RESPONSE – Towards a Risk-Based Assessment of Microplastic Pollution in Marine Ecosystems
- Start Date
- End Date
- Funding Body
Joint Programming Initiative, Healthy and Productive Seas and Oceans (JPI Oceans)
Prof Francesco Regoli – Polytechnic University of Marche, Department of Life and Environmental Sciences
- Project Partners
Polytechnic University of Marche, Department of Life and Environmental Sciences, Tallinn University of Technology Department of Marine Systems, University of Bordeaux , Laboratory EPOC, University of Vigo, Marine Biology and Ecology (ECOTOX Team), National Institute of Aquatic Resources, Section for Ocean and Arctic, University of Algarve, Centre of Marine and Environmental Research, University College Cork, MaREI, the SFI Centre for Energy, Climate, and Marine, Environmental Research Institute, Ifremer, Centro Interdisciplinar de Investigação Marinha e Ambiental (CIIMAR), National Research Council Institute for the study of Anthropic Impacts and Sustainability in the Marine Environment, University of Oslo, Department of Biosciences, Örebro University/School of Science and Technology MTM Research Centre, Ruprecht-Karls-Universität Heidelberg, Aquatic Ecology & Toxicology; Center for Organismal Studies, Universiteit Antwerpen, Biology
- Principal Investigator
- Research Area
The RESPONSE project brings together 14 partner institutions from across Europe with expertise in oceanography, environmental chemistry, ecotoxicology, experimental ecology and modelling to answer key research questions about the fate and biological effects of microplastics and nanoplastics in marine ecosystems. We’ll be identifying possible accumulation zones in European coastal ecosystems by studying hydrological transport dynamics; analysing the abundance and type of micro- and nanoplastics found in marine species by sampling representative marine animals; identifying how plastic particles, along with other environmental stressors, affect the health of species and food webs; and synthesising this research into a Weight of Evidence model.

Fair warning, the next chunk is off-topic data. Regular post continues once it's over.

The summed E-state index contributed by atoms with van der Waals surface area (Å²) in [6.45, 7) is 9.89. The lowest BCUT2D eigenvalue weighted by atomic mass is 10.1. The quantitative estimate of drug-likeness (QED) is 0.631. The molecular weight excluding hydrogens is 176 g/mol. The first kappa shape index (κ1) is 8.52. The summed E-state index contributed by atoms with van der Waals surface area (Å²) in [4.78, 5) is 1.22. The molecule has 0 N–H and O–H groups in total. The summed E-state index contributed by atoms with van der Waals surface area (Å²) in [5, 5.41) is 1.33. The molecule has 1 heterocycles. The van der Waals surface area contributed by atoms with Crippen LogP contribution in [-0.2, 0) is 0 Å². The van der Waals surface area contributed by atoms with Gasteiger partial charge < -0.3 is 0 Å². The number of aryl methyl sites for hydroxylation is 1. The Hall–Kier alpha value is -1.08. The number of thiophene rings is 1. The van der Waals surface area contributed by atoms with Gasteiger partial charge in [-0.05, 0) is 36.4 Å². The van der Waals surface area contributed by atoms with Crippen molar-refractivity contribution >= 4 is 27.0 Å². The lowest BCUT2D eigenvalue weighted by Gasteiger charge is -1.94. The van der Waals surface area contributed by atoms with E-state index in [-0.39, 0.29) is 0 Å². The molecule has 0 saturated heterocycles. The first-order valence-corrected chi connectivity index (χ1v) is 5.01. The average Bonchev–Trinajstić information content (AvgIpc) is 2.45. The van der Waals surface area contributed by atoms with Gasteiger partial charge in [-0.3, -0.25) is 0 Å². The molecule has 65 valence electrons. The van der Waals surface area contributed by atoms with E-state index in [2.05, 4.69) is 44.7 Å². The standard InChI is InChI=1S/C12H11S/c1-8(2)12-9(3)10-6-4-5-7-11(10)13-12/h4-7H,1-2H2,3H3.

Aims & Objectives
RESPONSE aims to develop a model that will support the EU Marine Strategy Framework Directive in monitoring marine plastic pollution. This will be achieved through the realisation of the following objectives:
- Gain new knowledge on the spatial and temporal distribution of microplastics and nanoplastics in marine ecosystems
- Characterise ecological thresholds for specific characteristics of microplastics that can affect their ingestion and toxicity in marine organisms
- Investigate the ecotoxicological hazard of still unexplored particles such as nanoplastics and biodegradable polymers
- Provide a quantitative model for assessing the potential impact of MPs in the marine environment, considering the environmental impact of multiple stressors
- Set up an analytical Smart Hub that will share innovative technologies and application expertise for analytical needs, along with contributing to methodological improvement and training
- Increase public understanding of the ecological risk of microplastics and nanoplastics and increase public action.
RESPONSE’s research is divided into eight work packages that cover different but interrelated aspects of the project.
WP1 – Monitoring Microplastics in European coastal Areas
Project Lead: Francesca Garaventa (CNR-IAS)